The primary danger of deforestation simply relates to the function that trees have in their specific ecosystems. Trees take in carbon dioxide and release oxygen in the process of photosynthesis, known as respiration, and emit minimal amounts of carbon dioxide after storing surplus carbon dioxide within the plant to aid growth in the long term. Forests function as these carbon dioxide filters on a much larger and greatly impactful level, where the elimination of thousands of these trees causes a massive fluctuation in the emission of greenhouse gases that are expelled into the atmosphere, as the carbon dioxide that would otherwise be mediated by similar levels of oxygen pollutes the atmosphere, a phenomenon otherwise known as an increase of greenhouse gasses––ultimately contributing to global warming. Not only does deforestation feed into overall global warming and its dangers, but given the number of plant and animal species that live in the forests, deforestation greatly threatens the extinction of these species, such as the Jaguar for example, that heavily relies on its tropical forest habitat. The unique biodiversity that forests provide heavily for both plants, animals, and even populations in developing countries cannot be sacrificed––deforestation leads to depopulation.
Although the company in 2010 stated on their website that it “made a commitment to no-deforestation” by 2020, Nestlé has now made clear to the international community they will not meet this goal. Despite this, Nestlé has remained committed to guaranteeing that none of their products are associated with deforestation within the next three years, by working with their supplies to help them change their practices. In March of 2020 the company reported that 85% of the top five commodities they buy linked to deforestation (palm oil, pulp and paper, soya, meat and sugar), have been verified as deforestation free, and this is planned to increase to 90% by the end of 2020. While this suggests that the company is on the right track, Nestlé continues to source palm oil and other key commodities including soy and cocoa from suppliers who directly violate Nestlé’s own “no deforestation, no peat, no exploitation (NDPE) responsible sourcing policy.” However, many environmental activists worldwide remain skeptical of these statistics, as they have been released by Nestlé, and not a third party.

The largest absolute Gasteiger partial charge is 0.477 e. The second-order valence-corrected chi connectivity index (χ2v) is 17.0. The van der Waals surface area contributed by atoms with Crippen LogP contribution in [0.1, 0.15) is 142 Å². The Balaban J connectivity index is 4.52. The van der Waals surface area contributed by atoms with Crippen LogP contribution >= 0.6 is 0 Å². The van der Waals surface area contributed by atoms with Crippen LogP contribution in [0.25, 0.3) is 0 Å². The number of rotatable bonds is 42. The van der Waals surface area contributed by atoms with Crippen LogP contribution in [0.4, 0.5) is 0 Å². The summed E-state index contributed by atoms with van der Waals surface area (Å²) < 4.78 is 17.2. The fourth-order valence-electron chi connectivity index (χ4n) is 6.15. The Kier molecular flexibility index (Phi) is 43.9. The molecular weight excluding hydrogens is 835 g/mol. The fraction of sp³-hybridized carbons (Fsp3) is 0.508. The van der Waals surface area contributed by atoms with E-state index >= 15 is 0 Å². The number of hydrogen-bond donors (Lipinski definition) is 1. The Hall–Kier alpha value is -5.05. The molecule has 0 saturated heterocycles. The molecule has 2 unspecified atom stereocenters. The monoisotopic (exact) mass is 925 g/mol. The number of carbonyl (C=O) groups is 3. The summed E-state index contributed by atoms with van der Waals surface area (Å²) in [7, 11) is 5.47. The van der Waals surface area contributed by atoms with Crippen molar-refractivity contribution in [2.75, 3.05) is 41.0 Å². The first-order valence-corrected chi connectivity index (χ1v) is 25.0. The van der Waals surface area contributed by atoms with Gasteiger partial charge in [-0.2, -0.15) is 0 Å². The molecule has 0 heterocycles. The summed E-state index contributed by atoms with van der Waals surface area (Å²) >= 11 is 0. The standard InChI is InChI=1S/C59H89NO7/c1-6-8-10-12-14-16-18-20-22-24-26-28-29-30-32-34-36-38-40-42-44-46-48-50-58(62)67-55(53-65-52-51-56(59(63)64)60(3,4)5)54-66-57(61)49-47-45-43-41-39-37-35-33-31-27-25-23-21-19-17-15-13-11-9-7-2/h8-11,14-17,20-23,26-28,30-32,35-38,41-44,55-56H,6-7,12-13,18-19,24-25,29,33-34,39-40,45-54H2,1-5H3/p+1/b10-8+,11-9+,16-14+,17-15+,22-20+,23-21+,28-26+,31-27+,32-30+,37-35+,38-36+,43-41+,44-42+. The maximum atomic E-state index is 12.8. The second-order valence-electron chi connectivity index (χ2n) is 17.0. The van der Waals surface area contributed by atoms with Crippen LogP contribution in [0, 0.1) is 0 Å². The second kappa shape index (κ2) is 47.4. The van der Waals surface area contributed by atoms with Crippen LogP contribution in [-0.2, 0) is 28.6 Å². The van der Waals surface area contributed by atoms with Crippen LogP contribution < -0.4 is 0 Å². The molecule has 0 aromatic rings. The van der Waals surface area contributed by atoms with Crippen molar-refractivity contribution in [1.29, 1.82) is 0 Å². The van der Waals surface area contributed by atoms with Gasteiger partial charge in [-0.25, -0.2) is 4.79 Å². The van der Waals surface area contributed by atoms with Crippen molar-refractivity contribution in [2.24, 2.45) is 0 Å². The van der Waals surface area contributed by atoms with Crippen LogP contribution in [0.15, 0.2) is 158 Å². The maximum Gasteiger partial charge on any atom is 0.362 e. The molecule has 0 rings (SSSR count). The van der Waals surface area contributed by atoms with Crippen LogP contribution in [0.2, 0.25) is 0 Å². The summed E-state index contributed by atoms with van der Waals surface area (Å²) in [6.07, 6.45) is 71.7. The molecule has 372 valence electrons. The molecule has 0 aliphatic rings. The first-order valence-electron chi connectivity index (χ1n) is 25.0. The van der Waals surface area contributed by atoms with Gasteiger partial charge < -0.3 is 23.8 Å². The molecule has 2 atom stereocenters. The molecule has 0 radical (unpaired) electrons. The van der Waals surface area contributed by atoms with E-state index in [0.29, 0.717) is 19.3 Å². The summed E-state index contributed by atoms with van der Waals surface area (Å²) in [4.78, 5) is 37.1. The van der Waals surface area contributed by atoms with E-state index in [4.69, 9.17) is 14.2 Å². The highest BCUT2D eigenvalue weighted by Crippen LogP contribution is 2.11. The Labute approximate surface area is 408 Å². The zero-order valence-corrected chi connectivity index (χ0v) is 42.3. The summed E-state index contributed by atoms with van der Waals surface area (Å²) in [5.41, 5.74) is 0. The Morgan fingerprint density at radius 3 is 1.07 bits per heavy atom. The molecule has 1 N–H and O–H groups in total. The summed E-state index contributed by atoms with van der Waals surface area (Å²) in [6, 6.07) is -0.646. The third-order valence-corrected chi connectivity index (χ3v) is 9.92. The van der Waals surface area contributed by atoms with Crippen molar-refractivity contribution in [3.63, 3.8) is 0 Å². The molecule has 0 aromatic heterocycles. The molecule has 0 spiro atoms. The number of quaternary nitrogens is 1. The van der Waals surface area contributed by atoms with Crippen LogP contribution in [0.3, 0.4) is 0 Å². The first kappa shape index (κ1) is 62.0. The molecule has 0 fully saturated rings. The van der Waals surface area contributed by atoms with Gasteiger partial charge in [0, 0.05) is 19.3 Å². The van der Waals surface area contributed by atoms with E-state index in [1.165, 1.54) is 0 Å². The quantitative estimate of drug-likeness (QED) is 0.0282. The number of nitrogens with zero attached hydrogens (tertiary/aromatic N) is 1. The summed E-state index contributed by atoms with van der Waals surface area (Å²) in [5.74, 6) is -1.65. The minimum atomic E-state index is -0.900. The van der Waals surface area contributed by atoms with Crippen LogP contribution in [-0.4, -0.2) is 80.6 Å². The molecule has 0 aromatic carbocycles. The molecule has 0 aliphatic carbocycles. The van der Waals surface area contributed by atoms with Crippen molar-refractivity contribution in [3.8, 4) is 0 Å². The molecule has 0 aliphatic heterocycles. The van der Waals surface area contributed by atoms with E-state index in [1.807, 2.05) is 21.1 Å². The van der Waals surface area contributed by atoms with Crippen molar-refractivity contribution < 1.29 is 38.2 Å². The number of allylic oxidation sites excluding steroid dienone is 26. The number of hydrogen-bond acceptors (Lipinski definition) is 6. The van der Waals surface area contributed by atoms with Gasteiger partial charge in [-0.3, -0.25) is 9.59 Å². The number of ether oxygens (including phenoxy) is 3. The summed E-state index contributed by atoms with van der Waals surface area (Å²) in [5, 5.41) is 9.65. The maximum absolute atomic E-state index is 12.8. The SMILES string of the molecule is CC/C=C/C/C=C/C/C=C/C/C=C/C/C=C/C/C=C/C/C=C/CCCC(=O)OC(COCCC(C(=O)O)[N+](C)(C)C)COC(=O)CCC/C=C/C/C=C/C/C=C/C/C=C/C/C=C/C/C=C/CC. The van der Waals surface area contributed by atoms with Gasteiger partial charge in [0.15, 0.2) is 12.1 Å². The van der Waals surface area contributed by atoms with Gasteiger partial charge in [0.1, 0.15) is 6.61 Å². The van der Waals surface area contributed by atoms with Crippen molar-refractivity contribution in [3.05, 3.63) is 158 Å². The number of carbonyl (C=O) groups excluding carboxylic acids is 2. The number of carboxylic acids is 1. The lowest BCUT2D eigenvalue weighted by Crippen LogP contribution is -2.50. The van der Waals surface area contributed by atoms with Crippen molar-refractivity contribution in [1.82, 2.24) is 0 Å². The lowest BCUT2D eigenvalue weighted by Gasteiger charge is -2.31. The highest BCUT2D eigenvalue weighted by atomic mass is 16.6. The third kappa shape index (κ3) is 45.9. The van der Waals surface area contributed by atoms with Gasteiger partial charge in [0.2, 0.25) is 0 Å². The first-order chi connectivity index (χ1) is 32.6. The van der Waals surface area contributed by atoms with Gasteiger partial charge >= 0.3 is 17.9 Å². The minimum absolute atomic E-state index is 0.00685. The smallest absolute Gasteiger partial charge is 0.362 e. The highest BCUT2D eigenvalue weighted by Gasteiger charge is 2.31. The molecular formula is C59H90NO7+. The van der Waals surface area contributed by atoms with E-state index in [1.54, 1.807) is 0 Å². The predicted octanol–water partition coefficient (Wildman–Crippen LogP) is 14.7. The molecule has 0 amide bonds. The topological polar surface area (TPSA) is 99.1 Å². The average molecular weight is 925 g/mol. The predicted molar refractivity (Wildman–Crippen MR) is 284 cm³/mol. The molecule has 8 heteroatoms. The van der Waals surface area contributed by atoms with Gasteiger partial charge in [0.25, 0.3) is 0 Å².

So, what can Nestlé do, and will they actually make an effort to reduce their environmental impact? Nestlé has taken the first steps by rethinking their environmental policy, specifically their plans that are designed to prevent or reduce harmful effects on ecosystems. Nestlé has stated that their ambition by 2030 is to “strive for zero environmental impact in their operations.” This means “protecting biodiversity and natural resources while encouraging others to act responsibly.” In addition, the company has made commitments to use responsibly sourced ingredients and renewable resources, operate more efficiently, eliminate waste, and manage water responsibly. One example of a commitment Nestlé has made is the company’s vow to make “100 percent of its packaging recyclable or reusable by 2025 and to push the use of compostable and biodegradable materials polymers.” These changes Nestlé has started are a step in the right direction, but simply put, not enough.
With this, two real questions remain: Are these goals timely enough to truly have an environmental impact, and above all, will Nestlé actually commit to them?
Nestlé Greenpeace (page 3)
Vol. II Identifying the World’s Top Corporate Plastic Polluters (page 2 and 23)
Spencer Rosenberg is a rising junior at the Horace Mann School in New York. He is extremely passionate about giving back to his community through the Social Impact Investment Club at school. He is an avid athlete, playing both varsity water polo and lacrosse. In his free time, he enjoys playing (intense) poker games with his friends and cooking all sorts of different dishes in his kitchen at home.